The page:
22 July 2016

Keeping the Lights on for Global Ocean Salinity Observation

Insights about climate are being uncovered thanks to improved capacities to observe ocean salinity


Recent ocean research at PCMDI has leveraged heavily off the automated float (Argo) and ship-based (GO-SHIP) observational networks. These measurements have been used to generate change estimates over the observed records and are used to evaluate and investigate the CO2 forced response in climate model simulations. As ongoing work is dependent on these observing networks, how are they placed to continue into the near- and far-term future. This work evaluates the current status of these observing networks into the coming decade.


The assessment shows that significant cracks are appearing in the Argo array from 2017 onward. This is due to an observing program that has fully optimized the array to the limits of current technology and funding limitations. Renewed funding and community attention is urgently needed to maintain the existing array.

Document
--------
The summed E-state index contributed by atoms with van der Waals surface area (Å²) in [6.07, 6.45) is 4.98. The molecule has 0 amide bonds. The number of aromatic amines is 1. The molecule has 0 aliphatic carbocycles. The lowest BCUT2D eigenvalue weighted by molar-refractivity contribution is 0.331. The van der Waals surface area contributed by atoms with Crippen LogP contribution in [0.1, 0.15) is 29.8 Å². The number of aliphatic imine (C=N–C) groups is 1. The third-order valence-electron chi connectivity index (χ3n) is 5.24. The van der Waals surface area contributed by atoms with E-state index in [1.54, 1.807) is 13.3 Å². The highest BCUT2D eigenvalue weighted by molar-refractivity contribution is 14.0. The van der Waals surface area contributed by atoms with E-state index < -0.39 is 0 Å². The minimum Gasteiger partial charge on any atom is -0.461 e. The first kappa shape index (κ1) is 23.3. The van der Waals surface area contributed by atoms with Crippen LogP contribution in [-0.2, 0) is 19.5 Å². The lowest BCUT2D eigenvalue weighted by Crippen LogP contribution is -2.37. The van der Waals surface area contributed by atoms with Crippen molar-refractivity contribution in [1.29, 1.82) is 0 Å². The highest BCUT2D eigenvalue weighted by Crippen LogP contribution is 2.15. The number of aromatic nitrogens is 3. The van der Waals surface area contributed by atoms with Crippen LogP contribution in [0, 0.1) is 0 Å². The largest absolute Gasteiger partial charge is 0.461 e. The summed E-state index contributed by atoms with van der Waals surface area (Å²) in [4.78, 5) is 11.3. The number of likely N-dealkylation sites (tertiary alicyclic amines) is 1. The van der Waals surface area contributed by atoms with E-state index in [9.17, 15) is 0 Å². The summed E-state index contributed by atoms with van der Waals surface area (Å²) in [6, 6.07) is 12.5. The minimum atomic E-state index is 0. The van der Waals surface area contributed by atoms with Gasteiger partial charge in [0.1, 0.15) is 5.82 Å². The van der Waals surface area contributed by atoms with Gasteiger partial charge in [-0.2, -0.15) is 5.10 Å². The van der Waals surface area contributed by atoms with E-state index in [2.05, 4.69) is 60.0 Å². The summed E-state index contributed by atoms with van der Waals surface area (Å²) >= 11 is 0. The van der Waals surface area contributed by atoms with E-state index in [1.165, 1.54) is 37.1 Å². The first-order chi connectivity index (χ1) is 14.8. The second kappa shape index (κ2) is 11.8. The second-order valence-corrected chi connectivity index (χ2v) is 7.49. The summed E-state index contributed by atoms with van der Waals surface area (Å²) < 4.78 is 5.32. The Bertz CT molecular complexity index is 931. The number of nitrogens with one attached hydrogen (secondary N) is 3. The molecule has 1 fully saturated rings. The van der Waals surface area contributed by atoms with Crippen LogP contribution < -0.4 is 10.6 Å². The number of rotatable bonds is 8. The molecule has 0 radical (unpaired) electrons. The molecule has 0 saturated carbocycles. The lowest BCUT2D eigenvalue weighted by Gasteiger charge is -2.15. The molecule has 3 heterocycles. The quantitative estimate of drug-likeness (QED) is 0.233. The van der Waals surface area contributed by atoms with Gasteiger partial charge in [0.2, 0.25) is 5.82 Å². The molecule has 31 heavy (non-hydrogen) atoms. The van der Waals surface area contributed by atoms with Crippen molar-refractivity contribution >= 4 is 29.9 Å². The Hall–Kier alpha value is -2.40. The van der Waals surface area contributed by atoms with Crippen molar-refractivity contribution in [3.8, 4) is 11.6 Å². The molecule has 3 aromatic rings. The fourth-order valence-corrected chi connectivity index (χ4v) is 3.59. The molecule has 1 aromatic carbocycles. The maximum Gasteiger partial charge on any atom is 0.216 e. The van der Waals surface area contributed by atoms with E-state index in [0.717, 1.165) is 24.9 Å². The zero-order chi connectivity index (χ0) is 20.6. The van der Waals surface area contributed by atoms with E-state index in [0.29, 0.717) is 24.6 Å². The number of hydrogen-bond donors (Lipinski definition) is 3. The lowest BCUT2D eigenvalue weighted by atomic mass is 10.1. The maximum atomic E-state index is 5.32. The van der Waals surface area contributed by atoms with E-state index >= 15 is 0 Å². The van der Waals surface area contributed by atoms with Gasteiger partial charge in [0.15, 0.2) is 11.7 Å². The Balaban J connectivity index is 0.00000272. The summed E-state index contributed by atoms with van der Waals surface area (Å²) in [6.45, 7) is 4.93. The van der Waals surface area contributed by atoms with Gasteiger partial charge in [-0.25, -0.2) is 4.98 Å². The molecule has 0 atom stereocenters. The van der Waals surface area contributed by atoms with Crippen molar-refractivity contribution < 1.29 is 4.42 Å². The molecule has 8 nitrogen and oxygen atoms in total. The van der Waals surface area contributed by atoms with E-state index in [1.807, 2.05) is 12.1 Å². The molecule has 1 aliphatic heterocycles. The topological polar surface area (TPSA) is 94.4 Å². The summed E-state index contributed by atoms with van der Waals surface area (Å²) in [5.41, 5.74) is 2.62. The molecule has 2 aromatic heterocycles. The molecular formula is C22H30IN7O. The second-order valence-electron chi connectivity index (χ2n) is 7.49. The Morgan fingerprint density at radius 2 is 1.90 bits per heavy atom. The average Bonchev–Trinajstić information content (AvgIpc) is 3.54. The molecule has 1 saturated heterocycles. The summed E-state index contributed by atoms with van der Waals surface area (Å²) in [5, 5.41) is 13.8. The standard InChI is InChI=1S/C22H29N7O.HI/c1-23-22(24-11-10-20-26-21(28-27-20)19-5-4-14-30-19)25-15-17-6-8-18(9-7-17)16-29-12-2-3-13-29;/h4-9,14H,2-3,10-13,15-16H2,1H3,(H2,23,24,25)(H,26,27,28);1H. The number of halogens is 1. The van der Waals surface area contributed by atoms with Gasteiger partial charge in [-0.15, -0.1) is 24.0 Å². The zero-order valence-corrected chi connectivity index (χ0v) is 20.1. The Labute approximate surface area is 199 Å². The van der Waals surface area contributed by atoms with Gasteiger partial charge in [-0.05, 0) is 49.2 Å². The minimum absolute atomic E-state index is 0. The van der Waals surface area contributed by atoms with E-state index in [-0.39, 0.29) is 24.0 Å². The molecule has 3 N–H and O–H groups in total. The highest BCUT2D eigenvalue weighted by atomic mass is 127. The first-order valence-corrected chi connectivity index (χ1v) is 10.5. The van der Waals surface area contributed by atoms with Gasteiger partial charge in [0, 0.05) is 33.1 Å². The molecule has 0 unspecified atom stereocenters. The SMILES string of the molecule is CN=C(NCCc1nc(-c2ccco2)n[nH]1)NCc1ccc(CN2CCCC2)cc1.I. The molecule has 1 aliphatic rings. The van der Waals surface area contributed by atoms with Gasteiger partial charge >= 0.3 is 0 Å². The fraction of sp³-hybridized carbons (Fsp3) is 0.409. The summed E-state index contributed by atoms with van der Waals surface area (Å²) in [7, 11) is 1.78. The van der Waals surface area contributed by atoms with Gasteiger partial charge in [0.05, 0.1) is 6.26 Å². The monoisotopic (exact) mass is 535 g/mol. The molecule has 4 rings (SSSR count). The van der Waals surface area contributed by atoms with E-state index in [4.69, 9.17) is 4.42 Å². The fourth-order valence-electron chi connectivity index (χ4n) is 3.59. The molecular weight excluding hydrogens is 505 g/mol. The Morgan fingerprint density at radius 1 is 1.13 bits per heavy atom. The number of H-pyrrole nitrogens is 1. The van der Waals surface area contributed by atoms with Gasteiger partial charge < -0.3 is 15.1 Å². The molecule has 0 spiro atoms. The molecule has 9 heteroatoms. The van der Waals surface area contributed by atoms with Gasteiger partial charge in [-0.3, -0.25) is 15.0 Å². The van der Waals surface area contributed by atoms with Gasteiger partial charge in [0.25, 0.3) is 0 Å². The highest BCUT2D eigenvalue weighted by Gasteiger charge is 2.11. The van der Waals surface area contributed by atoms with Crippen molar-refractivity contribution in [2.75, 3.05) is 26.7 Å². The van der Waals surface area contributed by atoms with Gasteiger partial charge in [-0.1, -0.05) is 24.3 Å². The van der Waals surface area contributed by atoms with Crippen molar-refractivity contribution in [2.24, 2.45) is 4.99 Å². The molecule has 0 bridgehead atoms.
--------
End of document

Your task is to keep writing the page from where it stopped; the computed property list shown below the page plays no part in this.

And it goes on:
The global climate observing system (GCOS) is highly dependent on the global ocean observing system (GOOS). More than 90% of the Earth’s additional heat due to climate change is stored in the ocean, and in addition to temperature ocean salinity provides a key insight into ongoing water cycle variability and change. Recent science insights have been enabled due to the availability of long-term climate records of ocean temperature and salinity data, however the continuation of these climate-quality datasets is in jeopardy due to stretched funding from many collaborating institutions and the risk of key nations no longer contributing to the observing array.

Paul J. Durack
Lawrence Livermore National Laboratory (LLNL)
2016.  "Keeping the Lights on for Global Ocean Salinity Observation."  doi:10.1038/nclimate2946.